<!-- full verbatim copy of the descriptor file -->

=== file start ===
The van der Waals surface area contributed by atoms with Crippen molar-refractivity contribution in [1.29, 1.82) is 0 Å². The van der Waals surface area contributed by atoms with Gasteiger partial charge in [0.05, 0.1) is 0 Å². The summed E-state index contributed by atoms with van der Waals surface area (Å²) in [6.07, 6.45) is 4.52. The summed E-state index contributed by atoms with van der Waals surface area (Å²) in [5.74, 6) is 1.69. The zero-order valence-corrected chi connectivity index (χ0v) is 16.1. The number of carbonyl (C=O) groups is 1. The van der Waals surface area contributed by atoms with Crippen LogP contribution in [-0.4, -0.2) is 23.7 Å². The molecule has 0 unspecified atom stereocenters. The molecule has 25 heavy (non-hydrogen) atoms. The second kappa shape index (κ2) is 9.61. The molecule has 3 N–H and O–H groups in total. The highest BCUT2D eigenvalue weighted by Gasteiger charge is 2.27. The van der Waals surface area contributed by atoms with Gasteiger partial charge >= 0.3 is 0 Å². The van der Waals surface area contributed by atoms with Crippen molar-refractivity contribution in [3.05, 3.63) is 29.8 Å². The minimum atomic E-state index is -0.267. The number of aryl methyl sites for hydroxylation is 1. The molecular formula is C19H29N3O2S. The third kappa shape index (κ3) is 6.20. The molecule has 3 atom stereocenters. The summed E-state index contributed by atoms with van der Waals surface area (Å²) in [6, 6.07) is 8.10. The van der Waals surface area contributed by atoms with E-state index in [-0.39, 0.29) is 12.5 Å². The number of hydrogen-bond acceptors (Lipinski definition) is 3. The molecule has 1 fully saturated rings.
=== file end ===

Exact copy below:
The van der Waals surface area contributed by atoms with Crippen molar-refractivity contribution in [1.29, 1.82) is 0 Å². The van der Waals surface area contributed by atoms with Gasteiger partial charge in [0.05, 0.1) is 0 Å². The summed E-state index contributed by atoms with van der Waals surface area (Å²) in [6.07, 6.45) is 4.52. The summed E-state index contributed by atoms with van der Waals surface area (Å²) in [5.74, 6) is 1.69. The zero-order valence-corrected chi connectivity index (χ0v) is 16.1. The number of carbonyl (C=O) groups is 1. The van der Waals surface area contributed by atoms with Crippen LogP contribution in [-0.4, -0.2) is 23.7 Å². The molecule has 0 unspecified atom stereocenters. The molecule has 25 heavy (non-hydrogen) atoms. The second kappa shape index (κ2) is 9.61. The molecule has 3 N–H and O–H groups in total. The highest BCUT2D eigenvalue weighted by Gasteiger charge is 2.27. The van der Waals surface area contributed by atoms with Gasteiger partial charge >= 0.3 is 0 Å². The van der Waals surface area contributed by atoms with Crippen molar-refractivity contribution in [3.05, 3.63) is 29.8 Å². The minimum atomic E-state index is -0.267. The number of aryl methyl sites for hydroxylation is 1. The molecular formula is C19H29N3O2S. The third kappa shape index (κ3) is 6.20. The molecule has 3 atom stereocenters. The summed E-state index contributed by atoms with van der Waals surface area (Å²) in [6, 6.07) is 8.10. The van der Waals surface area contributed by atoms with E-state index in [-0.39, 0.29) is 12.5 Å². The number of hydrogen-bond acceptors (Lipinski definition) is 3. The molecule has 1 fully saturated rings.